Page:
Archive for May, 2010
Char Koay Teow is no doubt the most iconic food in Penang. For tourists, if you left Penang without tasting a plate of this popular fried flat rice noodles then your trip is definitely in vain. Because of its immense popularity some hawkers had to have something special in order to stand out from the stiff competition and win more customers.
Nowadays having the option to top up extra ‘liao’ (ingredients, usually prawns) in your Char Koay Teow to make a premium plate is no longer a new thing. Cheaper ‘premium’ ones cost at least RM5 and the most expensive one I had so far is RM10 at Ah Leng.
We have seen before Char Koay Teow topped with humongous prawns and mantis prawns. But what about bamboo clams? Now that’s a first for me. Introducing Tiger Char Koay Teow 老虎炒粿条 at Ping Hooi coffee shop along Carnavon Street, which has seen operated by the Yeow family for three generations over half a century.
Tiger premium Char Koay Teow here @ RM6 is a healthy portion that consists of extra prawns, bamboo clams and fried using duck egg – something common in the mainland Penang but quite rare in the island.
The current chef of Tiger Char Koay Teow is the grandson of the first generation who officially took over from his father a decade ago. But his experience in frying Char Koay Teow is an impressive 30 years and counting. Penang’s famous philanthropist Tan Sri Loh Boon Siew was a weekly customer at Tiger Char Koay Teow when he was still alive, which contributed to their popularity considerably.
Delicious Boneless Chicken Rice at Katong Shopping Centre can be considered as my 2nd favorite in Singapore after Tian Tian. And if I am not mistaken, they serve Cantonese Chicken Rice instead of the more popular Hainanese Chicken Rice. I don’t really know their differences, since there are contrasting views in the history and even from the Chicken Rice chefs themselves but this is a good research topic.
The stall’s location at a basement food court of a rather quiet shopping complex filled with various maid agencies does not seem to affect its business. The queue for a plate of chicken rice here is so long it’s not even funny, it stretched all the way to the entrance!
Despite being advertised as boneless chicken rice, the chicken pieces do not come in boneless form by default. A sign saying “Please tell me if you want boneless chicken” is hung at the stall front lol. Not a problem to me anyway, either bony or boneless.
There is only one push cart stall along Lebuh Melayu (Malay Street) selling Wantan Mee and luckily it is a good one too. Actually, I happen to discover this stall by chance. One day I was driving along Lebuh Melayu and noticed an unknown noodle stall doing very brisk business despite its secluded location. At that moment I knew I had to explore it for myself.
The stall is run by Ah Hock, who has been selling his Wantan Mee here for a faithful 23 years and still counting. His specialties are his delicious self-made Wantan and sambal that not only adds a spicy kick into the noodles but also made it more appetizing. A small one costs RM2.50, RM3 for medium and RM3.50 for large.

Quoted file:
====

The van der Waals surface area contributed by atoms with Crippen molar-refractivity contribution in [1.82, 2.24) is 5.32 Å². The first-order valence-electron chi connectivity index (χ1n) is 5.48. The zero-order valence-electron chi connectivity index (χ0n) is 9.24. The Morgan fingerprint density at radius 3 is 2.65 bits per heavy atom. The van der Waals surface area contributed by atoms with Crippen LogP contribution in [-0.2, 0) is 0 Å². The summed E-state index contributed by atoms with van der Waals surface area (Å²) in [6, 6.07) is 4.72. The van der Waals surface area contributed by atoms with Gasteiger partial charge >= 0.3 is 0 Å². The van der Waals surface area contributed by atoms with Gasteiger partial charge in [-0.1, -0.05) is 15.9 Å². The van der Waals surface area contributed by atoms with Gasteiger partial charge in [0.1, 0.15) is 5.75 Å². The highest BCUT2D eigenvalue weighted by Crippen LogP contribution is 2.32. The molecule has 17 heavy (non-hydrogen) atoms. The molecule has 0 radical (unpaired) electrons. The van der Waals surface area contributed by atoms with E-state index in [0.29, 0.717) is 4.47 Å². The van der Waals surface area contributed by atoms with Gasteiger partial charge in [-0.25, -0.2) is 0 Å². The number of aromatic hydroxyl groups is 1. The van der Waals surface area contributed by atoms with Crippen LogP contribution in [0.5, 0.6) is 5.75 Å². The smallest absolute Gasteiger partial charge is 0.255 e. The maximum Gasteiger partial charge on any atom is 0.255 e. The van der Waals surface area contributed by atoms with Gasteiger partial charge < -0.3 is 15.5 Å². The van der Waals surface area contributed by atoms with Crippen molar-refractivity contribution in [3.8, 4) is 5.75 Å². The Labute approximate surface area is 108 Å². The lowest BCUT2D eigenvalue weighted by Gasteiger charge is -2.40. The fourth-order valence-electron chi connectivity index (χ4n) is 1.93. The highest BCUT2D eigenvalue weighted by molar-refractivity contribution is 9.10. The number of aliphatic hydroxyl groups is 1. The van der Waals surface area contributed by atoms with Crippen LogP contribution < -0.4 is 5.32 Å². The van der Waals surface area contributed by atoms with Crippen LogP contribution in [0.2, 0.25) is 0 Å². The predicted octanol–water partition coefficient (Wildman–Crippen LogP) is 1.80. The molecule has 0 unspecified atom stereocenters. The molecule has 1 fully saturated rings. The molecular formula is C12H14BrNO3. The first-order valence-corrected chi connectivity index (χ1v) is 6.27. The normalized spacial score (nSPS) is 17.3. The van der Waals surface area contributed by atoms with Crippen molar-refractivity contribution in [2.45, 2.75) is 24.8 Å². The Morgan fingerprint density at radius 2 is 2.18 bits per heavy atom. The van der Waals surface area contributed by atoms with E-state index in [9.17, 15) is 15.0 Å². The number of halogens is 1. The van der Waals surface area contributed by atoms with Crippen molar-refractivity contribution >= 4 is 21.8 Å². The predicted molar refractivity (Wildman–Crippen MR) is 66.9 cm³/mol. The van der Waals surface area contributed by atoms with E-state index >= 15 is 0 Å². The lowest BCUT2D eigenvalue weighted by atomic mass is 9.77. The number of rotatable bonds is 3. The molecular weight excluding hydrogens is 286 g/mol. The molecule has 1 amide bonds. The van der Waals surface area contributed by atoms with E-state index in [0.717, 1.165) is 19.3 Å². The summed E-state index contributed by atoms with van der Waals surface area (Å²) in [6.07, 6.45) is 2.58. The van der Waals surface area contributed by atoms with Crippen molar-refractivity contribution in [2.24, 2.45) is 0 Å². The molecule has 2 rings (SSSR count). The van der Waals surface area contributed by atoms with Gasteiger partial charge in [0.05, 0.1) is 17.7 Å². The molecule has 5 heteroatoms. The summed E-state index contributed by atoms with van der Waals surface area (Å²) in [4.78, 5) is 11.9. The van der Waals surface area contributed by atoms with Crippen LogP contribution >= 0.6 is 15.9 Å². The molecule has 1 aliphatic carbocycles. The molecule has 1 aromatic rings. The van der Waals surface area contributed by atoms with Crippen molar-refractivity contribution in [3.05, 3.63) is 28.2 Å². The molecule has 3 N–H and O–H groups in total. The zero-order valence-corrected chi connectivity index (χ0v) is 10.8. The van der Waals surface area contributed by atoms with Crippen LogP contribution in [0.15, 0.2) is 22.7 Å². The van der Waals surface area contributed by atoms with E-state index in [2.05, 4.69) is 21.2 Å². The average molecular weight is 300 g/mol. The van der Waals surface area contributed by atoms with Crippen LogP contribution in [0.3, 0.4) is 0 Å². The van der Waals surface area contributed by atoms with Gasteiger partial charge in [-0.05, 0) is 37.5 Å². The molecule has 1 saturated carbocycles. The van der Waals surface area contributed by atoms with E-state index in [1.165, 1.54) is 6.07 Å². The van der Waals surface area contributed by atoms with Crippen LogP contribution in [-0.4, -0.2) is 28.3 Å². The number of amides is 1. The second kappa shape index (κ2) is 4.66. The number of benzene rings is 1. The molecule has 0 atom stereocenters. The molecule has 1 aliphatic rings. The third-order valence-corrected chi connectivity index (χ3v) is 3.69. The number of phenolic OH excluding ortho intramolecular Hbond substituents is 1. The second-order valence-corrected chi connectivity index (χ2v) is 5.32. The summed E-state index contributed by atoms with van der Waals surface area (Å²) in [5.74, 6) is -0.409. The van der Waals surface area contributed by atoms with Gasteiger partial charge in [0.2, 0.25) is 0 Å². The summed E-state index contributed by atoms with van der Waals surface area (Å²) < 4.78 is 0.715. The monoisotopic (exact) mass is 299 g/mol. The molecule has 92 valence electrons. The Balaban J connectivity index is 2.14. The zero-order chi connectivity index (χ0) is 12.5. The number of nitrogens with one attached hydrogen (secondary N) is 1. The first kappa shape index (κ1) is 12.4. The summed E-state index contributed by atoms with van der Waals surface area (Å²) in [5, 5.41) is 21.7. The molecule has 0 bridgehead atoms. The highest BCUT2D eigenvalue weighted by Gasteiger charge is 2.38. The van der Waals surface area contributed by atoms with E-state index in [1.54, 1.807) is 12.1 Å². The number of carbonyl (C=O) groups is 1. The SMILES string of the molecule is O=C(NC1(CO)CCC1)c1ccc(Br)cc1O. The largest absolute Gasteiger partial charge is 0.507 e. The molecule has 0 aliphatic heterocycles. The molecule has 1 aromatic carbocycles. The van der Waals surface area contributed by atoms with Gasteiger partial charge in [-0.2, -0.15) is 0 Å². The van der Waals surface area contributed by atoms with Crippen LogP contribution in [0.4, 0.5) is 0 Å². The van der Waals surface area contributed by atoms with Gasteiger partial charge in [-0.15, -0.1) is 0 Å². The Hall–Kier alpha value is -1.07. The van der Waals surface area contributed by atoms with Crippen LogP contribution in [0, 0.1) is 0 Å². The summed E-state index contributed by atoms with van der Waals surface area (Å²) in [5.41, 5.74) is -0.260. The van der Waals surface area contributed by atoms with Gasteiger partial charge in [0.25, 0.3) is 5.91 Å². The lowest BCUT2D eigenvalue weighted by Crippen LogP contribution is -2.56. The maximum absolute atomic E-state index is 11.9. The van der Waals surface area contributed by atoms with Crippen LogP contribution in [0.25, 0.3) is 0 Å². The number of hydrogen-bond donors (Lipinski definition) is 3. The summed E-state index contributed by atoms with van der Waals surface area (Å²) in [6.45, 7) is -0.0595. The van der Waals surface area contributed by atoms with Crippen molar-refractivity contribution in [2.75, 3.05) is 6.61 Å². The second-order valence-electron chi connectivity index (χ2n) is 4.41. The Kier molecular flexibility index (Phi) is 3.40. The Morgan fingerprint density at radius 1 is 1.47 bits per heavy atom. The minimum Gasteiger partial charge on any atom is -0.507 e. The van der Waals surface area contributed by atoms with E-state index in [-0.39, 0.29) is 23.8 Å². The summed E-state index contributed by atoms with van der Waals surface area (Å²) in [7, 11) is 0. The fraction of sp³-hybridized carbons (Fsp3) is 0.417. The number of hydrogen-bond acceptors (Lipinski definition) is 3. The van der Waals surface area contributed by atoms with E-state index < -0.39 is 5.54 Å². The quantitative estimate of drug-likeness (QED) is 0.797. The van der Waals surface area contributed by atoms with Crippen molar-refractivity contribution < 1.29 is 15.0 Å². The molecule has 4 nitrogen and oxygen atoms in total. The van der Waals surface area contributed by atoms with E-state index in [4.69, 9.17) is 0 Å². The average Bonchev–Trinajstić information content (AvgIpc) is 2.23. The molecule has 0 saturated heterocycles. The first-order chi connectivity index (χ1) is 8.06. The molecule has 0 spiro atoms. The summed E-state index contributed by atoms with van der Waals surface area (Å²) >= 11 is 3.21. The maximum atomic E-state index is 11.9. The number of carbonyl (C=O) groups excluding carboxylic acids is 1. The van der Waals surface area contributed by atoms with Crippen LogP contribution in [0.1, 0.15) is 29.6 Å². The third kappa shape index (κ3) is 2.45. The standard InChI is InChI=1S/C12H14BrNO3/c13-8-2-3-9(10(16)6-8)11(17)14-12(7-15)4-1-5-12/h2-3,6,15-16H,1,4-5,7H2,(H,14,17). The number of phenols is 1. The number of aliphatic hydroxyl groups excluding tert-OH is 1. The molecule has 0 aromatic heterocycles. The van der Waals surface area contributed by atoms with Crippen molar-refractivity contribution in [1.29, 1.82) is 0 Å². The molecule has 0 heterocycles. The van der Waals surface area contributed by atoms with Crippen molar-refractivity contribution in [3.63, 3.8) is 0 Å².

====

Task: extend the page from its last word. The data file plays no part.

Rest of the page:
I have to admit I am very skeptical when it comes to mixing any form of chili paste into my bowl of Wantan Mee – may it be chili oil, chili sauce or sambal because I am too used with having it with green chilies. But in this case, I highly recommend you to choose the sambal over the green chilies simply because the Wantan Mee just tastes much better with the former. In fact, I’d even suggest you to ask for more sambal!
Chinese Pancake is not a commonly available hawker food in Penang so you really got to know exactly where to find it. A popular stall, which is my mom’s favorite used to operate along Beach Street. It was so good she would travel all the way to Penang from Sungai Petani just to savour it. Recently she went back to look for it but the stall had mysteriously disappeared. To fulfill her cravings as well as my own curiosity, I did some research and found that the stall has moved to Church Street.
But what do you know? The unexpected happened again. When I went to the coffee shop at Church Street to look for the Chinese Pancake, I was told that the stall had shifted again. This time to Sin Kim San at Rangoon Road.
Luckily my perseverance paid off and I finally found the stall, currently operated by Madam Yeoh who took over from her aunt’s stall at Beach Street (during my mom’s time) years ago. When asked why she shifted to Sin Kim San, her reason was simple: at Sim Kin San she could sell everyday, while the coffee shop at Church Street closes on weekends because they only cater to the banking staff and customers.
If you didn’t know, this unique pancake is actually a Nyonya styled food. The pancake batter consisting of flour, sugar and alkaline water (air abu) is mixed and stirred on the spot for every fresh batch of pancake ordered.